- Tax Code NT: This is an abbreviation for ‘no tax‘ due. It means you are not paying any tax on this particular form of income.
Tax Code W1 Meaning (or M1) at the End
Tax codes ‘W1‘ or ‘M1‘ signify that they are emergency tax codes (see below).
Tax Code K Meaning
Some people will see a letter ‘K‘ at the beginning. It means you have income that is not getting taxed another way. In this case it would be worth more than the tax-free allowance. As a rule, this happens most when:
- You are paying tax owed from a previous year through salary or through a pension.
- You are getting benefits that you need to pay tax on. They can include state benefits as well as company benefits.
Special rules apply to these situations. In these cases it will be your employer or pension provider who takes any tax due. It relates to income not taxed from your wages or pension. This applies even if a different organisation pays the untaxed income to you.
Note: If you are on a K tax code your employer or your pension provider cannot take more than half your pre-tax wages or pension.
Emergency Tax Codes Explained 2022/23
There are three main emergency tax codes used in the United Kingdom. The payslip of anyone on an emergency tax code will display either:
- 1257 W1
- 1257 M1
- 1257 X
Being on an emergency tax rate means you pay a levy on all your income above the basic Personal Allowance. This might happen if you start:
- A new job or working for an employer after self-employment.
- Receiving company benefits or income from the UK State Pension.
Note: The amount of time you spend on emergency tax codes is a temporary process. You can get help updating a tax code from your employer.
How to Get Tax Code Update
Changing your job means you may get put on an emergency tax code. But, it gets corrected by HM Revenue and Customs. The automatic process takes place after you give some details to your new employer. They will need information about your previous income or pension.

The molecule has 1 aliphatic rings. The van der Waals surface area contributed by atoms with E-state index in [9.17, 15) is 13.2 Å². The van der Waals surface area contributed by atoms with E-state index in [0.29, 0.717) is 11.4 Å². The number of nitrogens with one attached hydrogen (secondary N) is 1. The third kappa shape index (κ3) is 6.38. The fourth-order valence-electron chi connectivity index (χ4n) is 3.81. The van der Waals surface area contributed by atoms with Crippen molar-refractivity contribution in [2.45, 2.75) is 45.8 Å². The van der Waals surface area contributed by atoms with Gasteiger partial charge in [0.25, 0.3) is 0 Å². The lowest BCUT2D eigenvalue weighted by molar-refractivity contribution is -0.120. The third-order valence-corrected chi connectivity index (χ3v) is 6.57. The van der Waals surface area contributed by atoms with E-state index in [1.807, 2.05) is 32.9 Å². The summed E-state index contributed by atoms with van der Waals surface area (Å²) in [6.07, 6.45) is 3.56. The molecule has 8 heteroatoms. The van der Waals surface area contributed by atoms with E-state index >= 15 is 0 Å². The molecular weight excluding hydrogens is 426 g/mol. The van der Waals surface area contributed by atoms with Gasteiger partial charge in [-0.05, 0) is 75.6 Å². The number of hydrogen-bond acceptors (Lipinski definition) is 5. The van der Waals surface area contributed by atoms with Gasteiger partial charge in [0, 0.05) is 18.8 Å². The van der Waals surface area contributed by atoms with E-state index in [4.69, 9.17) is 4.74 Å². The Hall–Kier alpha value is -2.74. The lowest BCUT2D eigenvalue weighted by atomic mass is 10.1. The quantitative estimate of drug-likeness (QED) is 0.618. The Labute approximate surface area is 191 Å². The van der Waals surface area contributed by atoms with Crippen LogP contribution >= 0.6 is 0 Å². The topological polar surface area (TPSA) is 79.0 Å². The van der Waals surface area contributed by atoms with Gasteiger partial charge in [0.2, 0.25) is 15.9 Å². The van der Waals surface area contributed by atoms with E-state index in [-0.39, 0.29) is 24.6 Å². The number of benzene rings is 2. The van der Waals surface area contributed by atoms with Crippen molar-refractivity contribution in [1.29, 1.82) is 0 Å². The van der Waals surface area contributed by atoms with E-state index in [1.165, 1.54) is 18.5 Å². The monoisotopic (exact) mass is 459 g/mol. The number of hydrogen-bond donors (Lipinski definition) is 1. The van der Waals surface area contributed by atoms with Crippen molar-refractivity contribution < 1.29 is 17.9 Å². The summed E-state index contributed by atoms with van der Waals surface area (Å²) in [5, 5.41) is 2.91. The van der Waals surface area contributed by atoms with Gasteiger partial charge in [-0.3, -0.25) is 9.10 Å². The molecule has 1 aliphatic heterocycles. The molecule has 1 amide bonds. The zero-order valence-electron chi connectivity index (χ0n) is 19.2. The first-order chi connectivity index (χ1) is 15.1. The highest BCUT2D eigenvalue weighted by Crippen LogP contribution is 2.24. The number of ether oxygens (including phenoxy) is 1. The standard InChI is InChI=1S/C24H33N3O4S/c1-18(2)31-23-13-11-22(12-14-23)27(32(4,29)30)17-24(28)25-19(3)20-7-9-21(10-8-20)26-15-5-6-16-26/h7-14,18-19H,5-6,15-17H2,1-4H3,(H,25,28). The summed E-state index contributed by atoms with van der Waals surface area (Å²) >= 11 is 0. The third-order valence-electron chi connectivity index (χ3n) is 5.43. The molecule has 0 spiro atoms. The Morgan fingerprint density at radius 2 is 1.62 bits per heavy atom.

Employers get the information from a P45. But they will ask you to provide the details if you do not have your P45.
There are several other reasons why HM Revenue and Customs update tax codes. It can occur any time you:
- Start getting income from an additional job or from a pension.
- Get a change to the income amount that you earn.
- Start or stop getting company benefits from your job.
- Receive taxable state benefits.
- Claim the Marriage Allowance or expenses that provide tax relief for employees.
Tax Code Change
The tax code adjustment made by HMRC means you pay the right amount across the year. HM Revenue and Customs will send you a letter or email once they complete the update.
HMRC also inform your employer or pension provider of the changes. Thus, when you get your next payslip you should see:
- The new tax coding.
- Any adjustments made to your pay (if paying an incorrect amount).
Informing HMRC: Change Tax Code Online
There are several steps you can take if you think the coding is wrong. When checking your tax code you can:
- Use the online tool to check your Income Tax and inform HMRC of any changes to your circumstances.
- You can also contact HM Revenue and Customs if you are unable to use the online checklist service.
Contacting HMRC for Someone Else
There may be times to inform HMRC of a change in circumstances for someone else. A typical example would be if you are their appointed tax agent or accountant. In this case, fill in a PAYE Coding Notice query form and state the changes.